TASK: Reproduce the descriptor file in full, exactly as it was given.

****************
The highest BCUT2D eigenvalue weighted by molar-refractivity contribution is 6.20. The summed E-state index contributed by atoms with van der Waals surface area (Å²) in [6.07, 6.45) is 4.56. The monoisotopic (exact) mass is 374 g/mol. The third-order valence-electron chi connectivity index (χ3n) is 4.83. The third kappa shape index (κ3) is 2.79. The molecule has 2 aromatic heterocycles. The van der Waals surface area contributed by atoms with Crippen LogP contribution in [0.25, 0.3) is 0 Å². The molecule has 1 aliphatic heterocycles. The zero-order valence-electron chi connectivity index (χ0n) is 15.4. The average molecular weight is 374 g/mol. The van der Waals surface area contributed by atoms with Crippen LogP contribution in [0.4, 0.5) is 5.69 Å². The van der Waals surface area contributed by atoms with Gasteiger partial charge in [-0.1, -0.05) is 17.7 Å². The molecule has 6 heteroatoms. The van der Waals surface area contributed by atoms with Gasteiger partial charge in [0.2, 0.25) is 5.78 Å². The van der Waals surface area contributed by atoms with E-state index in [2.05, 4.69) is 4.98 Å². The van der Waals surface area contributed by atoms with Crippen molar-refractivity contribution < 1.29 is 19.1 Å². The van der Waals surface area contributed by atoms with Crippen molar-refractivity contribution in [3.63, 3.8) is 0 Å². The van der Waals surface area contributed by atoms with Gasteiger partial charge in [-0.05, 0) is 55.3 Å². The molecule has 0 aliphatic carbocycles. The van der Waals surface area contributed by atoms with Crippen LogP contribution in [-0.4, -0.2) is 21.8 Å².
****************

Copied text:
The highest BCUT2D eigenvalue weighted by molar-refractivity contribution is 6.20. The summed E-state index contributed by atoms with van der Waals surface area (Å²) in [6.07, 6.45) is 4.56. The monoisotopic (exact) mass is 374 g/mol. The third-order valence-electron chi connectivity index (χ3n) is 4.83. The third kappa shape index (κ3) is 2.79. The molecule has 2 aromatic heterocycles. The van der Waals surface area contributed by atoms with Crippen LogP contribution in [0.25, 0.3) is 0 Å². The molecule has 1 aliphatic heterocycles. The zero-order valence-electron chi connectivity index (χ0n) is 15.4. The average molecular weight is 374 g/mol. The van der Waals surface area contributed by atoms with Crippen LogP contribution in [0.4, 0.5) is 5.69 Å². The van der Waals surface area contributed by atoms with Gasteiger partial charge in [-0.1, -0.05) is 17.7 Å². The molecule has 6 heteroatoms. The van der Waals surface area contributed by atoms with Gasteiger partial charge in [0.2, 0.25) is 5.78 Å². The van der Waals surface area contributed by atoms with E-state index in [2.05, 4.69) is 4.98 Å². The van der Waals surface area contributed by atoms with Crippen molar-refractivity contribution < 1.29 is 19.1 Å². The van der Waals surface area contributed by atoms with Crippen molar-refractivity contribution in [3.63, 3.8) is 0 Å². The van der Waals surface area contributed by atoms with Gasteiger partial charge in [-0.05, 0) is 55.3 Å². The molecule has 0 aliphatic carbocycles. The van der Waals surface area contributed by atoms with Crippen LogP contribution in [-0.4, -0.2) is 21.8 Å².